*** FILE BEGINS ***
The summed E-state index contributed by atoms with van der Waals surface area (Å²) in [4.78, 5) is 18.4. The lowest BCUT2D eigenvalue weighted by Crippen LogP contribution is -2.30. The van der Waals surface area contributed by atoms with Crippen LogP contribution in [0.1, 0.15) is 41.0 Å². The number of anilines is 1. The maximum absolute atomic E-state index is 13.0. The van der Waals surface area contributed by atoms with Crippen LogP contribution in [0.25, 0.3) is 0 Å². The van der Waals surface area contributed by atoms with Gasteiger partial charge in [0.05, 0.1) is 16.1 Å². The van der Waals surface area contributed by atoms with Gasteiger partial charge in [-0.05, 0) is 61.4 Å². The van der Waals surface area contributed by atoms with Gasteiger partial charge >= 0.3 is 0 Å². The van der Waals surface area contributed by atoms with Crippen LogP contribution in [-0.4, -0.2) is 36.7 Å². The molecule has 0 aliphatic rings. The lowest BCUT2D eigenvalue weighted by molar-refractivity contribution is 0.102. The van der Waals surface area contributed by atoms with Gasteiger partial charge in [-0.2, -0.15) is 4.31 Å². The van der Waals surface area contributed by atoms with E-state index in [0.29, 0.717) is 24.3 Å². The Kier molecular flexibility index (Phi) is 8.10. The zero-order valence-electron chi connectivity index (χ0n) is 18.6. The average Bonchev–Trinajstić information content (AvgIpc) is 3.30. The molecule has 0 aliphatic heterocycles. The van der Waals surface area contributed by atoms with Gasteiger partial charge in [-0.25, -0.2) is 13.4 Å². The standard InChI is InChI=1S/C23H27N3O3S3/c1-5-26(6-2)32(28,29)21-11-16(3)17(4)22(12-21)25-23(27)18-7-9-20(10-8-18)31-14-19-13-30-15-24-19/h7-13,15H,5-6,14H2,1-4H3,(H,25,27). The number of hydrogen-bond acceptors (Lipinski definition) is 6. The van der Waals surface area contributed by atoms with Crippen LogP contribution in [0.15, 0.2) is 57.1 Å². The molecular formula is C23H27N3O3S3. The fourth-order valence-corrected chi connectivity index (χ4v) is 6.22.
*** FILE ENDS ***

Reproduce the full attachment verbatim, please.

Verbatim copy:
The summed E-state index contributed by atoms with van der Waals surface area (Å²) in [4.78, 5) is 18.4. The lowest BCUT2D eigenvalue weighted by Crippen LogP contribution is -2.30. The van der Waals surface area contributed by atoms with Crippen LogP contribution in [0.1, 0.15) is 41.0 Å². The number of anilines is 1. The maximum absolute atomic E-state index is 13.0. The van der Waals surface area contributed by atoms with Crippen LogP contribution in [0.25, 0.3) is 0 Å². The van der Waals surface area contributed by atoms with Gasteiger partial charge in [0.05, 0.1) is 16.1 Å². The van der Waals surface area contributed by atoms with Gasteiger partial charge in [-0.05, 0) is 61.4 Å². The van der Waals surface area contributed by atoms with Gasteiger partial charge >= 0.3 is 0 Å². The van der Waals surface area contributed by atoms with Crippen LogP contribution in [-0.4, -0.2) is 36.7 Å². The molecule has 0 aliphatic rings. The lowest BCUT2D eigenvalue weighted by molar-refractivity contribution is 0.102. The van der Waals surface area contributed by atoms with Gasteiger partial charge in [-0.2, -0.15) is 4.31 Å². The van der Waals surface area contributed by atoms with E-state index in [0.29, 0.717) is 24.3 Å². The Kier molecular flexibility index (Phi) is 8.10. The zero-order valence-electron chi connectivity index (χ0n) is 18.6. The average Bonchev–Trinajstić information content (AvgIpc) is 3.30. The molecule has 0 aliphatic heterocycles. The van der Waals surface area contributed by atoms with Gasteiger partial charge in [-0.25, -0.2) is 13.4 Å². The standard InChI is InChI=1S/C23H27N3O3S3/c1-5-26(6-2)32(28,29)21-11-16(3)17(4)22(12-21)25-23(27)18-7-9-20(10-8-18)31-14-19-13-30-15-24-19/h7-13,15H,5-6,14H2,1-4H3,(H,25,27). The number of hydrogen-bond acceptors (Lipinski definition) is 6. The van der Waals surface area contributed by atoms with Crippen LogP contribution in [0.15, 0.2) is 57.1 Å². The molecular formula is C23H27N3O3S3. The fourth-order valence-corrected chi connectivity index (χ4v) is 6.22.